Denver is lucky enough to be in a central location near the Rockies that puts you within a relatively short drive to some of the best national parks and adventures you could ask for. And likewise if you live there or if you’re just in for a visit, will also be a quick hop away from any of these amazing places. To help you plan, they’re grouped into two lists – best one day trips from Denver that you could easily make in one ( but potentially long) day and those that will require an overnight stay or two to really soak in the experience and not feel rushed. So whether you have a day or an entire weekend, you can take an adventure.
Best One Day Road Trips From Denver:
Rocky Mountain National Park
Perhaps one of the most famous national parks in the United States, Rocky Mountain National Park is a must-see for anyone living in or visiting Denver. The park hosts gorgeous views from Trail Ridge Road, an unfathomable amount of local wildlife, and more 14ers than you can count. There are great interpretive centers dotting the park as well as guided tours for all sorts of activities from hiking and snowshoeing to more adventurous mountaineering, or a slower pace of camping and fishing.
If you’re headed to Rocky Mountain National Park, Estes Park is a quick stop along the way as well as one of the best entry points for the park. Famous for it’s elk and it’s haunted hotel, the Stanley, Estes Park has a main drag with all of the tourist shops that contain all the things as a roadtripper you might want to indulge in from fudge shops to quirky t-shirts. The Stanley has haunted tours and a whiskey bar, and elk can be spotted all over the property. It’s worth a stop even just to get some pictures and the staff are patient with non-guests who just want to catch a glimpse of the famous property.
Vail or Aspen
As the quintessential upscale ski cities in Colorado, Aspen and Vail have plenty to do year round from hiking to museums to shopping. They both make great spots for a summer weekend retreat, and particularly so if you want to indulge in spas, luxury hotels and gourmet meals. It’s also, of course, a great place to spend time skiing or enjoying other winter sports. If Aspen or Vail isn’t your taste, there are plenty of other mountain towns to check out like Beaver Creek or Breckenridge that cater to a more relaxed vibe.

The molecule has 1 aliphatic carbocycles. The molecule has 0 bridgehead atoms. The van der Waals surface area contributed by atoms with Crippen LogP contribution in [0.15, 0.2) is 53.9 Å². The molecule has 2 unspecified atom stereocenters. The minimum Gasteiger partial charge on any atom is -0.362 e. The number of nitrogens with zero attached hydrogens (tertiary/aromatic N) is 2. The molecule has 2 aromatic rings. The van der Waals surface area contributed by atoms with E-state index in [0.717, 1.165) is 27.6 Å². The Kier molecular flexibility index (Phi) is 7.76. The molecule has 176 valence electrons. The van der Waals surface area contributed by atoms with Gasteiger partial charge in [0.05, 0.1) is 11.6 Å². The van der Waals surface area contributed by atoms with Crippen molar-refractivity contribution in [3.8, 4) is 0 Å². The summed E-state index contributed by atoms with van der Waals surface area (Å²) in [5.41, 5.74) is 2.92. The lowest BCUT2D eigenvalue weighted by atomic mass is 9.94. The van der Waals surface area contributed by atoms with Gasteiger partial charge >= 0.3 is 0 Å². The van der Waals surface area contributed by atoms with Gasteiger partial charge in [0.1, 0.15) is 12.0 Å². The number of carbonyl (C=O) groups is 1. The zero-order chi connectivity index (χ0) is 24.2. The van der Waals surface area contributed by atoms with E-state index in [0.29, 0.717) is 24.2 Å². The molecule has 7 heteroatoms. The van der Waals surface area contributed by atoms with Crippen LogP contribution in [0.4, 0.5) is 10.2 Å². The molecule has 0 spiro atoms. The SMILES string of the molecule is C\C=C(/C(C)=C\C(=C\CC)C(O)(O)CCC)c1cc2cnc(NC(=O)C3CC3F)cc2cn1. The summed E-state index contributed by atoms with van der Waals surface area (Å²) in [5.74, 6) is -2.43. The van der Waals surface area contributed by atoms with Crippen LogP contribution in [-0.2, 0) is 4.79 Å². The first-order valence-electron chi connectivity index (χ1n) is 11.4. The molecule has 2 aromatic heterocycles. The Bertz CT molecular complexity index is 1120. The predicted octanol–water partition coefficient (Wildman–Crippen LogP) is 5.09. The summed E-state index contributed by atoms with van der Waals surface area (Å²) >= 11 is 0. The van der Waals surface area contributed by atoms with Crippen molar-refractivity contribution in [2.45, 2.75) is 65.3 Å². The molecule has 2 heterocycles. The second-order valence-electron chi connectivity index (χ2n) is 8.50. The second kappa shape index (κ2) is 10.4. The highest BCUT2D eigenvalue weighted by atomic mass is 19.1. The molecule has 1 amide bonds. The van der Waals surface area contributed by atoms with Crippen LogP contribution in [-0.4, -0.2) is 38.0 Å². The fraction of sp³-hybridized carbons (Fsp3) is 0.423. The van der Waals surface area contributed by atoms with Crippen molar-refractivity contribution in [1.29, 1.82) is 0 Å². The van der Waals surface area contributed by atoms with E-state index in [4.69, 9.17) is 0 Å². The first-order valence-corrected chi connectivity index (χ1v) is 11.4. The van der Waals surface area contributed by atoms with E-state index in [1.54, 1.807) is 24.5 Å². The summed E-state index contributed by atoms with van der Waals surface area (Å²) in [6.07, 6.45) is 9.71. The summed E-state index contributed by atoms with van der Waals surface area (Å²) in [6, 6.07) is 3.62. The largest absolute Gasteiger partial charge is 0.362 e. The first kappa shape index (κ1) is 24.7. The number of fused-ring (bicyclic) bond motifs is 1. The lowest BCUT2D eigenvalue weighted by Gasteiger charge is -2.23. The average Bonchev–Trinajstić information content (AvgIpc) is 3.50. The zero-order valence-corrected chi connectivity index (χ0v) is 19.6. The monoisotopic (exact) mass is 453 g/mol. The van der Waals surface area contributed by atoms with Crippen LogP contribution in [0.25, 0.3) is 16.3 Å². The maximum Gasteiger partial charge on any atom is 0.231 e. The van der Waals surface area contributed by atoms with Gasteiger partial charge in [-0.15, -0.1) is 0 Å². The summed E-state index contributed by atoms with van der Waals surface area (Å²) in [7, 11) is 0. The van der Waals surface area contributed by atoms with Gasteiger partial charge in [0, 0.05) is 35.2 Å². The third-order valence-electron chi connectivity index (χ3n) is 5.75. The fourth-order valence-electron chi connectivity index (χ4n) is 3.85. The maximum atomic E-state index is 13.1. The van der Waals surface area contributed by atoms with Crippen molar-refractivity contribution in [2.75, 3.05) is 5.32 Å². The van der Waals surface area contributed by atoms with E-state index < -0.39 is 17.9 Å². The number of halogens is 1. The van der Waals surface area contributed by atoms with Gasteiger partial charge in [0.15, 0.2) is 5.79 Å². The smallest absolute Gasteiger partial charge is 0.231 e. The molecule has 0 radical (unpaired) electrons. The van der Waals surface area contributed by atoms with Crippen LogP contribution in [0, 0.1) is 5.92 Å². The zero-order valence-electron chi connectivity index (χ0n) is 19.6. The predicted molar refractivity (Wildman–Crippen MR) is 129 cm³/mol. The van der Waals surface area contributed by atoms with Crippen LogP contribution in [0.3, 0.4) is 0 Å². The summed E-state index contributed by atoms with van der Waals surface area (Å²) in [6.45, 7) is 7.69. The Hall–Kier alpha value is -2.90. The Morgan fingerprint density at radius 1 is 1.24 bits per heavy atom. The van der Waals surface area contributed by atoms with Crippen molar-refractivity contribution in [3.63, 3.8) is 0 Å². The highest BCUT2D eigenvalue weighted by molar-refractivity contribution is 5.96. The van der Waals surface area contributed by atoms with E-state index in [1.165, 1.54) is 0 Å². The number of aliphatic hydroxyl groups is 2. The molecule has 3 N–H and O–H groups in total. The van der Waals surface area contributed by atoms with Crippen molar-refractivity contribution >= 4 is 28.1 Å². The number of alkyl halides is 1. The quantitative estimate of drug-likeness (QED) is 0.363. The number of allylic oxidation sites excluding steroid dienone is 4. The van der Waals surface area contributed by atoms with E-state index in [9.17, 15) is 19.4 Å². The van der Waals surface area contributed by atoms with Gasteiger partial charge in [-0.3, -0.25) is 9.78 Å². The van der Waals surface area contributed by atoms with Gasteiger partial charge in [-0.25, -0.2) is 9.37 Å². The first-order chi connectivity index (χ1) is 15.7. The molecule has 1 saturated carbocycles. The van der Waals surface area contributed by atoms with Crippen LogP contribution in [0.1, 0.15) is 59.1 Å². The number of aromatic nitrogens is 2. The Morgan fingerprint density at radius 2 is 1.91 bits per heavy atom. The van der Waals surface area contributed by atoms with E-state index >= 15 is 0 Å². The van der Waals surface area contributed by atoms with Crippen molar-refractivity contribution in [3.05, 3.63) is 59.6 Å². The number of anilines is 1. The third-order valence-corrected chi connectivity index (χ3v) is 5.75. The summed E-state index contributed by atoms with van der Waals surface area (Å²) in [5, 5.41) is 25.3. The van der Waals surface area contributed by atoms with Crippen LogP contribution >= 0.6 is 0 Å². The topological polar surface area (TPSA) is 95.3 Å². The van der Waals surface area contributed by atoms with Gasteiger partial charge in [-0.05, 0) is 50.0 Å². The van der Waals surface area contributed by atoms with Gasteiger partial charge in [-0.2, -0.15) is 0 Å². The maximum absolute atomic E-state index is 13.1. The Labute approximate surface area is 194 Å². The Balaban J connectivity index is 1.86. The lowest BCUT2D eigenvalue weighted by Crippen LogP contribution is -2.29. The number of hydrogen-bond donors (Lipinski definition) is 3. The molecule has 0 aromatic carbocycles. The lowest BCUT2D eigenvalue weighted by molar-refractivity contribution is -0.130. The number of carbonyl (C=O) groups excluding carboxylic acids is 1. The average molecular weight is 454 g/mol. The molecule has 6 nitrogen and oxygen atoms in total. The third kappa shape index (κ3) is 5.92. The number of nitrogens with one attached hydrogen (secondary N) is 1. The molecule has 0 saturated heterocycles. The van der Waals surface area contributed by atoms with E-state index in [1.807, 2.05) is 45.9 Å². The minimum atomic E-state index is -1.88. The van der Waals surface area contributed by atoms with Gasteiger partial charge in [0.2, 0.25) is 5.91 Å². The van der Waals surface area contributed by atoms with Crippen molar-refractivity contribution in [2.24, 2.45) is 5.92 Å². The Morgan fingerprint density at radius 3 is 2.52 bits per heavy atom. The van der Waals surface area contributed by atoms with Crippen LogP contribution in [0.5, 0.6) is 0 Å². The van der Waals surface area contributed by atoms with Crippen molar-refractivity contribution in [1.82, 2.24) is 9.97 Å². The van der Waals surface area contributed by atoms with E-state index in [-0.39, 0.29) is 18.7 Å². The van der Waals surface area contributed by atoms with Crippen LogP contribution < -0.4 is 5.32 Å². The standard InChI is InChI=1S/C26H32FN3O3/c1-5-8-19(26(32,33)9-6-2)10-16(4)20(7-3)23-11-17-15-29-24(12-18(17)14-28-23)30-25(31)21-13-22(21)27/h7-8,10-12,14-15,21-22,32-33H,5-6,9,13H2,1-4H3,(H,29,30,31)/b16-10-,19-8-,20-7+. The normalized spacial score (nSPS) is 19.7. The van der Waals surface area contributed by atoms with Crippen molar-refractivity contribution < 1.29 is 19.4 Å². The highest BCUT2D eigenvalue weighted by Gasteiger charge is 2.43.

An iconic 14er nestled in the mountains just outside of Colorado Springs, you can see Pike’s Peak for miles around. It’s one of two 14ers in the state that has a road all the way to the top of the mountain, allowing visitors the opportunity to drive to take pictures from the summit. Pike’s Peak also has a railway with scenic views to the top, and more adventurous folks can hike the stretch to the top. There is a small visitor’s center at the top which greets visitors with food and coffee, as well as souvenirs. It’s a busy place during the summer months, so be prepared to wait a bit to snap your favorite photos.
Home to the Air Force and Olympic training center, Colorado Springs is a surprisingly buzzing city nestled in the shadow of Pike’s Peak. It also has great food – local fare as well as globally inspired cuisine. Whether you stopover on your way to see Pike’s Peak, or you spend a night and truly enjoy everything the city has to offer from Garden of the Gods to the National Museum of World War II Aviation. (We’ve got more things to do in Colorado Springs here, too if you want a full guide!)
Best Weekend Road Trips from Denver:
Great Sand Dunes National Park
Great Sand Dunes National Park hosts towering mountains of sand that stand starkly against their Rocky Mountain backdrop. There’s lots to do in the park, from climbing the dunes to sledding down them. In late May, snow melt causes certain parts of the park to flood creating rivers that only appear for part of the year.
Mesa Verde National Park
Located in the far southwest corner of the state, Mesa Verde National Park is home to some of the most interesting archaeological sites in the United States. You’ll find hundreds of ancient cliff dwellings as well as a number of historical sites and museums interpreting the history of the people that lived in the region for the last several thousand years. Hovenweep National Monument, Canyons of the Ancients National Monument and the Four Corners Monument are all worth a visit.
Sante Fe, New Mexico
Sante Fe is famous for its art scene and there is no shortage of galleries, museums and markets where you can spend your day wandering through gorgeous works of art. Sante Fe also has a vibrant food scene and it’s famous for its various chiles and unique take on Mexican cuisine. Hopefully by the end of your road trip you’ll be able to decide between red and green chili. (Green is the best, by the way).
Yellowstone National Park in Wyoming
Well worth crossing the state of Wyoming, Yellowstone National Park has a plethora of unique things to see and do – from it’s geysers to its wildlife. It’s the kind of road trip from Denver where you might want to pack in a few extra nights or maybe even a week if you want a chance to see even half the number of things this national park has to offer.
White Sands National Park in New Mexico
Famous for its blindingly white sand, White Sands National Park is only a hop, skip and a jump away from Denver and makes for a relatively easy road trip. You can take in the natural beauty of the park or head over to the White Sands Missile Range Museum to learn more about the area’s critical role in the development of missiles and bombs. If you time your visit right you can visit Trinity Site, where the first atomic bomb was tested in the 1940s. It’s only open two Saturdays a year though, so make sure you check the park’s schedule.